The effect of long-term radiofrequency exposure on cognition in human observational studies: A protocol for a systematic review
Geza Benke, Michael J.Abramson, B.M.Zeleke, Jordy Kaufman, Ken Karipidis, Helen Kelsall, Steve McDonald, Chris Brzozek, Maria Feychting, Sue Brennan
Monash University, Swinburne University of Technology, ARPANSA & Karolinska Institutet
The long term effects of exposure to radiofrequency (RF) electromagnetic fields (EMF) for frequencies from 100 kHz to 300 GHz on cognitive performance are best assessed using observational studies. In recent years, the use of mobile (cell) phones has been the main source of RF EMF exposure to the brain, although other sources of exposure may be significant. Cognitive function includes various mental and psychological abilities, which can be measured in a range of domains, such as learning, memory, reasoning, problem solving, decision making and attention. Although effects on cognitive function may be most evident later in life, in the experimental setting acute and immediate effects can only be studied. Observational studies are needed when effects are observed after months or years following short or long-term exposure. The importance of the effects of exposure on children has also been recently identified.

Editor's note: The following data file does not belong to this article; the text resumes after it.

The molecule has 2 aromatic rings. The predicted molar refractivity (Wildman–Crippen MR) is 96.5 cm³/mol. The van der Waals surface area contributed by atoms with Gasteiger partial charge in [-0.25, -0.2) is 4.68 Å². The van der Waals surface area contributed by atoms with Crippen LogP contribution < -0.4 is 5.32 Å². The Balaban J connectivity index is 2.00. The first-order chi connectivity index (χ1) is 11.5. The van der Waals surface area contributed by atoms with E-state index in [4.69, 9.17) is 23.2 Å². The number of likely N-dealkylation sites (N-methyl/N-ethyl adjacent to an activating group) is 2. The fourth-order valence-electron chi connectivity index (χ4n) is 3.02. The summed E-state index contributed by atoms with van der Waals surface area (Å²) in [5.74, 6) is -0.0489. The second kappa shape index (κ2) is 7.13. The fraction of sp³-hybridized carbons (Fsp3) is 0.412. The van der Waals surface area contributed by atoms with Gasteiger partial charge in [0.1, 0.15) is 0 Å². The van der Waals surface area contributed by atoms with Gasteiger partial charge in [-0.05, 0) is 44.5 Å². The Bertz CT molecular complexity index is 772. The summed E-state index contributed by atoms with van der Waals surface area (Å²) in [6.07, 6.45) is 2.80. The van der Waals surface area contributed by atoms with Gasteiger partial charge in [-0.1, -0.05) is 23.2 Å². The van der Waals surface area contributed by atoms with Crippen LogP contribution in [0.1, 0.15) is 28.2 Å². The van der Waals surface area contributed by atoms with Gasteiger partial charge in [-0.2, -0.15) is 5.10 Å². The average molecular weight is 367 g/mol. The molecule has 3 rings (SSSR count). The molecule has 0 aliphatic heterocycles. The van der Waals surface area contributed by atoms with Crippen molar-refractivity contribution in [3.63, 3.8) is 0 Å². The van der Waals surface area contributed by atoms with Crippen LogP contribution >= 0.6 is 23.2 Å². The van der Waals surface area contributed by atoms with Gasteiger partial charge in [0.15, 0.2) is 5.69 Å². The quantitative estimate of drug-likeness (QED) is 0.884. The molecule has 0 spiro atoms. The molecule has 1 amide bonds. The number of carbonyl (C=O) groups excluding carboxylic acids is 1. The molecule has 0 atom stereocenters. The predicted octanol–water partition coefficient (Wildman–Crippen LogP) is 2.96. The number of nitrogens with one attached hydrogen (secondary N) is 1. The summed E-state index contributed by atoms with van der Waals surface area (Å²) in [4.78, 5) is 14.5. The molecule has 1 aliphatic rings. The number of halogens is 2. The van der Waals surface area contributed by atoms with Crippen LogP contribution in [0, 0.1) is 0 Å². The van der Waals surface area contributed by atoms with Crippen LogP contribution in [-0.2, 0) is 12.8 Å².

Methods for this systematic review are based on the Cochrane Handbook for Systematic Reviews of Interventions (Higgins, 2019) with adaptations for reviews of exposure (Whaley, 2020, OHAT, 2019) and to meet WHO requirements for guideline development (WHO 2014). The protocol is reported in accordance with the PRISMA-P statement (Moher et al., 2015, Shamseer et al., 2015) with consideration given to the requirements for reporting of review methods in the PRISMA 2020 statement (Page, 2020). In case any amendments to this protocol are made during the review process, changes and related reasons will be reported in the final article.